Capturing the Leopard: 3rd November, 2012: The Thane Forest Department set up a leopard cage at the attack site in the eve- ning and around 10.30 pm a leopard got trapped in the cage. The leopard was handed over to the Bo- rivali Forest Department for post capture procedure. No one can be sure if the trapped leopard was responsible for killing the woman or not. Post-capture procedure: 4th November, 2012: The Forest department team taking details of post captures procedure. Report 1! ! ! ! ! ! ! ! ! ! Camera trapping ! 59
Identiﬁcation of the leopard by rosette patterns: Based on the rosette patters, the rescued animal was identiﬁed as LM2 from the database of images captured during the camera trapping (Mirza et al. 2012). In addition to this the leopard possessed a Radio-frequency identiﬁcation (RFID) chip that indicated that the leopard was trapped in the past. Left ﬂank Camera trapping image Report 1! ! ! ! ! ! ! ! ! ! Camera trapping ! 60
Locations where LM2 was recorded 1. captured in a trap cage at Nitie ,Powai region on 7 Dec 2004 2. released at Gundgaon, Tulshi region on 4 Jan 2005 3. captured in camera trap at Kanheri region on 31 Dec 2011 4. captured in trap cage following an attack on a human at Moroshi Pada, Aarey Milk colony on 2.Nov.2012 Records of LM2 movement Map Courtesy: Google Earth Report 1! ! ! ! ! ! ! ! ! ! Camera trapping ! 61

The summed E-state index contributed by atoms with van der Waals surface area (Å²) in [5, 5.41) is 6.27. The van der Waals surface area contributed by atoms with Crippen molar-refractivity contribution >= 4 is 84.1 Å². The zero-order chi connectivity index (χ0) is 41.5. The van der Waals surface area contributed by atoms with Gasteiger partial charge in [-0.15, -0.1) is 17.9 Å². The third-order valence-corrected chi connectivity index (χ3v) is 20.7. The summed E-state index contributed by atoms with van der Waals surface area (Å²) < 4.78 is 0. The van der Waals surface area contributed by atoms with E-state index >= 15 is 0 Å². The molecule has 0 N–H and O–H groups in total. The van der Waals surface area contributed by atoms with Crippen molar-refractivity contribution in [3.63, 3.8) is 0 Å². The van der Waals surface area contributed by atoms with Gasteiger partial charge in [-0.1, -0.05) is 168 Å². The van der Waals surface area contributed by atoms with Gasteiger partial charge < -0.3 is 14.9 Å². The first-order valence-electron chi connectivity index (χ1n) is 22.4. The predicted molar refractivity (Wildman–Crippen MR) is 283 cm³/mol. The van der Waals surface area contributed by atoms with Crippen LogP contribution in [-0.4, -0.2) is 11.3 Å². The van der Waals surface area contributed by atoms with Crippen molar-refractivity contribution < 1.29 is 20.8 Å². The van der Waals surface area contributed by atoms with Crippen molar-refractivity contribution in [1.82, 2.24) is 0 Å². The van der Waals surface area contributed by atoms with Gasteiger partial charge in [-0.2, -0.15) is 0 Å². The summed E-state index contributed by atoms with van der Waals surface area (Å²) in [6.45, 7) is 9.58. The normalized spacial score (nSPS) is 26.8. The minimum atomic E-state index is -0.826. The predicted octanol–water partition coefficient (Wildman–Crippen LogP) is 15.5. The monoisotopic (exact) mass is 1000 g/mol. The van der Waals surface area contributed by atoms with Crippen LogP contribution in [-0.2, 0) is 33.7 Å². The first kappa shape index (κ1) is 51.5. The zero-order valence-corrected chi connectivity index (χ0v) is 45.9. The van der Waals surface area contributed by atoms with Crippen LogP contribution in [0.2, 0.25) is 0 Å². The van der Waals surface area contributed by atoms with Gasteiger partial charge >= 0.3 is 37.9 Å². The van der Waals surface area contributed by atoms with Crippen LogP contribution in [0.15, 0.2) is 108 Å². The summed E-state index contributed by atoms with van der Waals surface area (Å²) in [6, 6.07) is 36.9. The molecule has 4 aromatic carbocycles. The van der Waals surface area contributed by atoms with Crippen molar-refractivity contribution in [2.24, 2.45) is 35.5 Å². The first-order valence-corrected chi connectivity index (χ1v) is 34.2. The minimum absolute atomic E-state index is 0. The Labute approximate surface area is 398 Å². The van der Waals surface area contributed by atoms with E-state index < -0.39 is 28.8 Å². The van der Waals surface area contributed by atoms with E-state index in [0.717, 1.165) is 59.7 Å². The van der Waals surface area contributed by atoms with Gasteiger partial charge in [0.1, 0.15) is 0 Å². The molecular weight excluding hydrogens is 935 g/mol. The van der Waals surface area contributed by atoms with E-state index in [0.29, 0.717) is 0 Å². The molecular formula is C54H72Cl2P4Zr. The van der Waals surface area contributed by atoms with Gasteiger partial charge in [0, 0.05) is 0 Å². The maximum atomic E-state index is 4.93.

Appendix 1.3. Camera trapping process. The camera traps were mainly set up on well-used paths. Camera traps were tied to poles or trees. Report 1! ! ! ! ! ! ! ! ! ! Camera trapping ! 62
Cameras were placed in the evening and removed in the morning in most cases. Cameras were checked when activated each evening. Report 1! ! ! ! ! ! ! ! ! ! Camera trapping ! 63
Appendix 1.4. Right ﬂanks images of leopards obtained in the camera traps. These were not used in the abundance estimates because we did not get images of their left ﬂanks. RIGHT MALE - A RIGHT MALE - B Report 1! ! ! ! ! ! ! ! ! ! Camera trapping ! 64
RIGHT MALE - C RIGHT FEMALE - A Report 1! ! ! ! ! ! ! ! ! ! Camera trapping ! 65
RIGHT FEMALE - B RIGHT FEMALE - C Report 1! ! ! ! ! ! ! ! ! ! Camera trapping ! 66
RIGHT FEMALE - D RIGHT FEMALE - E Report 1! ! ! ! ! ! ! ! ! ! Camera trapping ! 67
Appendix 1.5. Other species photo-captured. First record for SGNP: Ruddy mongoose (Herpestes smithii) The Ruddy Mongoose (Herpestes smithii) is a species of mongoose found in hill forests of peninsu- lar India and Sri Lanka. The ruddy mongoose is a very closely related to Indian grey mongoose, but distinguished by its slightly larger size and black tipped tail extending for 2 to 3 inches at the distal end. This species has previously not been recorded from SGNP. The present record constitutes the ﬁrst report of this species from the national park. Grey Jungle Fowl Report 1! ! ! ! ! ! ! ! ! ! Camera trapping ! 68